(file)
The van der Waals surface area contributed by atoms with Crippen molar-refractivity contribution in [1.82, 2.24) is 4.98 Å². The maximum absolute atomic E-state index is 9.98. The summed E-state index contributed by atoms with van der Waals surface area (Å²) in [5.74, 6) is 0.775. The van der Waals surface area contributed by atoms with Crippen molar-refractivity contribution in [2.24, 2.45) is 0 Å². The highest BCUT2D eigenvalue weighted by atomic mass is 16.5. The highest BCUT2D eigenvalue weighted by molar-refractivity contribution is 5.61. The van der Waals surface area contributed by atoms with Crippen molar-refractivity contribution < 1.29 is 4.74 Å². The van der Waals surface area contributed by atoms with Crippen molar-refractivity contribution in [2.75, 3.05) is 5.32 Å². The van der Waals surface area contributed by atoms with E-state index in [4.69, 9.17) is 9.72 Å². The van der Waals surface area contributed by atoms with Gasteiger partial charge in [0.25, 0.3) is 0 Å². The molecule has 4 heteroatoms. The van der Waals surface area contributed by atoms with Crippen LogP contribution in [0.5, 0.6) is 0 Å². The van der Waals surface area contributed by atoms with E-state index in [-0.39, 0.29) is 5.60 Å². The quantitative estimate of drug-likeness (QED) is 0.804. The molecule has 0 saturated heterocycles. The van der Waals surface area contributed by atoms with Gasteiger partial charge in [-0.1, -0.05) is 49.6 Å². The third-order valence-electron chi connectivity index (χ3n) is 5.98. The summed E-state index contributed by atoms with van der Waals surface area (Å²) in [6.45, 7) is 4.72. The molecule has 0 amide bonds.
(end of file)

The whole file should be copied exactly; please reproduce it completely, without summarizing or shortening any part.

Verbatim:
The van der Waals surface area contributed by atoms with Crippen molar-refractivity contribution in [1.82, 2.24) is 4.98 Å². The maximum absolute atomic E-state index is 9.98. The summed E-state index contributed by atoms with van der Waals surface area (Å²) in [5.74, 6) is 0.775. The van der Waals surface area contributed by atoms with Crippen molar-refractivity contribution in [2.24, 2.45) is 0 Å². The highest BCUT2D eigenvalue weighted by atomic mass is 16.5. The highest BCUT2D eigenvalue weighted by molar-refractivity contribution is 5.61. The van der Waals surface area contributed by atoms with Crippen molar-refractivity contribution < 1.29 is 4.74 Å². The van der Waals surface area contributed by atoms with Crippen molar-refractivity contribution in [2.75, 3.05) is 5.32 Å². The van der Waals surface area contributed by atoms with E-state index in [4.69, 9.17) is 9.72 Å². The van der Waals surface area contributed by atoms with Gasteiger partial charge in [0.25, 0.3) is 0 Å². The molecule has 4 heteroatoms. The van der Waals surface area contributed by atoms with Crippen LogP contribution in [0.5, 0.6) is 0 Å². The van der Waals surface area contributed by atoms with E-state index in [-0.39, 0.29) is 5.60 Å². The quantitative estimate of drug-likeness (QED) is 0.804. The molecule has 0 saturated heterocycles. The van der Waals surface area contributed by atoms with Gasteiger partial charge in [-0.1, -0.05) is 49.6 Å². The third-order valence-electron chi connectivity index (χ3n) is 5.98. The summed E-state index contributed by atoms with van der Waals surface area (Å²) in [6.45, 7) is 4.72. The molecule has 0 amide bonds.